Pushing Rope

My method for placing a pulley up a tree from the ground. It would have work better on a tree with smoother bark.

As luck would have it, my lot is just about 150 feet deep, and I’m both blessed and cursed by a lot of very tall, very sturdy Ponderosa pines. The length of my lot and the location of the trees allows for a full 40-meter wire in a sort of “inverted-L” configuration. My plan was to slope the wire from the transformer up as far as possible in the first tree, then run it horizontally to an anchor point in a second tree.

This sounds far, far easier than it actually is. While many hams have had good luck suspending antennas from lines lofted over branches, my pine trees have all been pruned of their lower branches, with the first living branches more than 40′ (12 meters) above the ground. I opted for a “work smarter” approach and came up with an idea to basically push a loop of rope up the tree using PVC pipe as a push stick. Although the roughness of the Ponderosa bark constantly snagged the nylon rope and the PVC pipe flopped around as I added sections , it actually worked well enough to get the anchor point about 25′ (7.5 m) above the ground — not much higher than I could have gotten with my 24′ ladder, but with a whole lot less risk of falling to my death.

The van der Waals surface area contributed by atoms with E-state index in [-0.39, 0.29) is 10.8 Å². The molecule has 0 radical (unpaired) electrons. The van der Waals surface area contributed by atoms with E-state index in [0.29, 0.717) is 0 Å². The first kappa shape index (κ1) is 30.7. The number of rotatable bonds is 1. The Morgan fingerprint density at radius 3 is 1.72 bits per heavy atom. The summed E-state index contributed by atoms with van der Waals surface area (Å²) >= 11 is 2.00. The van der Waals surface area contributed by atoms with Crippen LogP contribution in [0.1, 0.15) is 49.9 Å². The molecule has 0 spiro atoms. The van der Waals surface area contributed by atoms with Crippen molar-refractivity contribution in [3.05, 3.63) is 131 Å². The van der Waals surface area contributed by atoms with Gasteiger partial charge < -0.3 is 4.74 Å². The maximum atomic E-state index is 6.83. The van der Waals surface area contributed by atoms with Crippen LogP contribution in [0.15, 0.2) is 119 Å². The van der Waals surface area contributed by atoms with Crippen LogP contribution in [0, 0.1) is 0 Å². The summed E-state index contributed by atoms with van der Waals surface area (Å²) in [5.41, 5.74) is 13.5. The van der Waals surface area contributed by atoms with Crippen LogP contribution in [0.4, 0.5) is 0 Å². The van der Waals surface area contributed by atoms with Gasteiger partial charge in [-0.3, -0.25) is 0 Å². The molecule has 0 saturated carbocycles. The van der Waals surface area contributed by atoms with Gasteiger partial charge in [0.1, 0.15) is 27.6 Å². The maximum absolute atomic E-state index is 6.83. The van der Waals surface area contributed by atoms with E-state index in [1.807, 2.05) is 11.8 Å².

The anchor point was set in the other tree using a similar method, which drew a lot of attention from the neighbors. One should always seize such opportunities to do a little “ham goodwill” outreach, and I assured the neighbors that I wouldn’t be sterilizing their kids or interfering with their TV reception. In an example of karma, though, the tree I was working in decided to shed a dead branch the next day, which came down and damaged my neighbor’s Durango. It clearly came from much higher in the tree than I was working, but it still caused a little bit of the old stink eye.

Sway relief on the anchor end. Note the safety line that runs through the bore of the spring, just in case it breaks.